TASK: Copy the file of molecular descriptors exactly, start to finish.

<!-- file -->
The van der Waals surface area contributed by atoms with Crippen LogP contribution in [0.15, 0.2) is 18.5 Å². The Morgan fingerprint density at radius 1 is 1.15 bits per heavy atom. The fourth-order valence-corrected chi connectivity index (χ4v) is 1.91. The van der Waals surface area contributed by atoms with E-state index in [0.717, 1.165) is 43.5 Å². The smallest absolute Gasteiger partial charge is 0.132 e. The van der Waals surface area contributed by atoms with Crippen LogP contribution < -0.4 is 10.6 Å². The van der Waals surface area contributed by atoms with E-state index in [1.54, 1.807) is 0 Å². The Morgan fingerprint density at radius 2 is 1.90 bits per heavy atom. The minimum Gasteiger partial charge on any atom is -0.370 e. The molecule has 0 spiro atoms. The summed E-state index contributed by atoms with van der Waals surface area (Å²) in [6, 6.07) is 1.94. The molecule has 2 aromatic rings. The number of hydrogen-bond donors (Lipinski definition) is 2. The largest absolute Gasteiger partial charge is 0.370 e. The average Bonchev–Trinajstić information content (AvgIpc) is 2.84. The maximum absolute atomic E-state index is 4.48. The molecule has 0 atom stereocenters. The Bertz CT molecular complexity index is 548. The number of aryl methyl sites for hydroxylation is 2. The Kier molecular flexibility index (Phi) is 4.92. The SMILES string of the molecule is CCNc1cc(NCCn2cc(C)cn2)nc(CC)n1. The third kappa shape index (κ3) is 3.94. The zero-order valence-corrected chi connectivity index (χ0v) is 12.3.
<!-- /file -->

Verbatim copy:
The van der Waals surface area contributed by atoms with Crippen LogP contribution in [0.15, 0.2) is 18.5 Å². The Morgan fingerprint density at radius 1 is 1.15 bits per heavy atom. The fourth-order valence-corrected chi connectivity index (χ4v) is 1.91. The van der Waals surface area contributed by atoms with E-state index in [0.717, 1.165) is 43.5 Å². The smallest absolute Gasteiger partial charge is 0.132 e. The van der Waals surface area contributed by atoms with Crippen LogP contribution < -0.4 is 10.6 Å². The van der Waals surface area contributed by atoms with E-state index in [1.54, 1.807) is 0 Å². The Morgan fingerprint density at radius 2 is 1.90 bits per heavy atom. The minimum Gasteiger partial charge on any atom is -0.370 e. The molecule has 0 spiro atoms. The summed E-state index contributed by atoms with van der Waals surface area (Å²) in [6, 6.07) is 1.94. The molecule has 2 aromatic rings. The number of hydrogen-bond donors (Lipinski definition) is 2. The largest absolute Gasteiger partial charge is 0.370 e. The average Bonchev–Trinajstić information content (AvgIpc) is 2.84. The maximum absolute atomic E-state index is 4.48. The molecule has 0 atom stereocenters. The Bertz CT molecular complexity index is 548. The number of aryl methyl sites for hydroxylation is 2. The Kier molecular flexibility index (Phi) is 4.92. The SMILES string of the molecule is CCNc1cc(NCCn2cc(C)cn2)nc(CC)n1. The third kappa shape index (κ3) is 3.94. The zero-order valence-corrected chi connectivity index (χ0v) is 12.3.